THE WORLD OF SWAROVSKI
Daniel Swarovski and Franz Weis arrived with their families in the Tyrolean village of Wattens on 2 October 1895 after a two day rail journey from their old home in Bohemia. They were struck both by the beauty of its location in the Alps, and by the bewilderment of the local people as to what two foreign crystal cutters were doing in their quiet farming community.
The company they created there – Swarovski – is one of the world’s most famous brand names, with more than 30,000 employees and stores in 170 countries. Still based in Wattens, it generates an annual revenue of over €3 billion, more than two thirds of which comes from jewelry. For 120 years, five generations of Swarovskis have sought new ways of enhancing the beauty of their products by forging collaborations with the most inspiring creative minds of their eras. A material once associated with traditional elegance and grandeur has been imbued with a thrilling sense of iconoclasm and contemporaneity as Swarovski crystals have sparkled in the creations of great fashion designers from Chanel to Prada, and shimmered in classic movies such as The Wizard of Oz and Breakfast at Tiffany’s as well as on the curtains of the Academy Awards ceremony and the chandeliers at the Palace of Versailles.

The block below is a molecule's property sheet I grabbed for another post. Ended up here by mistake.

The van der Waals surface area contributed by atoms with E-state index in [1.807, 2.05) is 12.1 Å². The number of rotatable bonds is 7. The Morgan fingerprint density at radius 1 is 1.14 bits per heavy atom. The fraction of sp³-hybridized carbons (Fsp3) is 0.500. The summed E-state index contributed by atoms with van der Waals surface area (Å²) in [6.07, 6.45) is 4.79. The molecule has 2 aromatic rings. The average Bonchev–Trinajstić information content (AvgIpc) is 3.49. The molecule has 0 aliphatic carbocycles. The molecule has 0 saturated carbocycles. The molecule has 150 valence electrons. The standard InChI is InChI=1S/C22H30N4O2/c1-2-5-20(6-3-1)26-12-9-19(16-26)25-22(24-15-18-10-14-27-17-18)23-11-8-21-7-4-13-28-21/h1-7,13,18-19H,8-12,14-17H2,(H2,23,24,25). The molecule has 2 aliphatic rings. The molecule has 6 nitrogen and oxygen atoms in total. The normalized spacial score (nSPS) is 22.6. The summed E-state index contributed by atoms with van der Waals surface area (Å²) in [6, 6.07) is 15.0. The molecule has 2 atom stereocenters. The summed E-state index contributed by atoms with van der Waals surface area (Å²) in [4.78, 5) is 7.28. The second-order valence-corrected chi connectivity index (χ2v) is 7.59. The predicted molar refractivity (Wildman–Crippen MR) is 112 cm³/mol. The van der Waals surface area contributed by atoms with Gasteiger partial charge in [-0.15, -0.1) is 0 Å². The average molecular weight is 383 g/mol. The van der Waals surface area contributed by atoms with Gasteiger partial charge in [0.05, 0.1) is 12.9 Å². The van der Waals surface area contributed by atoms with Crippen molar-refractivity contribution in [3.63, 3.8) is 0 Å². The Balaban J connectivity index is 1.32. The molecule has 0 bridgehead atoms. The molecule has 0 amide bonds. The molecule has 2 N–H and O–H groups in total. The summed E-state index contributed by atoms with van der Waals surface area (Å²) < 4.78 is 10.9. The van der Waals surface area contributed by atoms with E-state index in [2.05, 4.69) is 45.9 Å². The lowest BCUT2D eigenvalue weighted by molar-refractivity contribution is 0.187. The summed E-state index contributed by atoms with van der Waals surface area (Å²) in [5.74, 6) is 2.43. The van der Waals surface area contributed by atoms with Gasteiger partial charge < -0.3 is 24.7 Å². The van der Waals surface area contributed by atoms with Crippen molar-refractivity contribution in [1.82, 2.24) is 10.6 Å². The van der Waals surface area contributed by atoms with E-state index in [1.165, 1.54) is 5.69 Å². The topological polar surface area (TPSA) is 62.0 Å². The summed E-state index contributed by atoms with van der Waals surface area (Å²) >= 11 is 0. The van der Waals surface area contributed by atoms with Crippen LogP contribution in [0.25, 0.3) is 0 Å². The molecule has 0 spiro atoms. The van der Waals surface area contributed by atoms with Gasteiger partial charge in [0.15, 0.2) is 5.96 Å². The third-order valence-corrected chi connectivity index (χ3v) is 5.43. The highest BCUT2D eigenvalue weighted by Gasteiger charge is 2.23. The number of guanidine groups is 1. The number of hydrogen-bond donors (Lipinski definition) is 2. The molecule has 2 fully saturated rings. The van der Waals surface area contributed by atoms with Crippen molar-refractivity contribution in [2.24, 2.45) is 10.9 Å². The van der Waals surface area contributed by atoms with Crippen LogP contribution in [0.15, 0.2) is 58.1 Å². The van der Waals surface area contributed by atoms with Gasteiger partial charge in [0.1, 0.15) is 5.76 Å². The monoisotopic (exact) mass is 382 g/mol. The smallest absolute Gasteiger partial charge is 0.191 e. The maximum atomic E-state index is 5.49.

Experimentation was part of Swarovski’s culture long before its co-founders arrived in Wattens. Its origins lie in another village, Georgenthal in northern Bohemia, in what is now the Czech Republic, where Daniel Swarovski was born in 1862 and his parents ran a workshop, polishing glass stones by hand for hatpins and brooches. As a teenage apprentice, Daniel enjoyed tinkering with the production process, and in 1891 he lodged a patent application for a machine which cut crystals from glass with such finesse that they resembled diamonds. To prevent their competitors from copying it, he and his business partner Weis decided to move to a new location and chose Wattens. The most prestigious Parisian fashion and jewelry houses soon insisted on using their “Pierres Taillées de Tyrol”, or “Stones Cut in the Tyrol”, and Swarovski adopted a local flower, the Edelweiss, as its corporate symbol. Daniel instilled into the business his personal passion for innovation, creativity, social responsibility and entrepreneurialism. New cuts, colors and finishes of crystals were developed, as were crystal fringes and ribbons. Swarovski diversified into tool-making by founding Tyrolit in 1919; into binoculars and telescopes with Swarovski Optik in 1949; and road safety products with Swareflex in 1950. It then began its transformation into a globally recognised brand by selling crystals directly to its customers, rather than through distributors, notably by persuading Christian Dior to become the first couturier to use a new crystal, named Aurora Borealis because it evoked the iridescent effect of the Northern Lights. It is the unmatched expertise in cutting jewelry stones that lies at the heart of the company and that inspired Swarovski in 1965 to go beyond the material of crystal and start to cut genuine gemstones and later, in 1976, also created stones.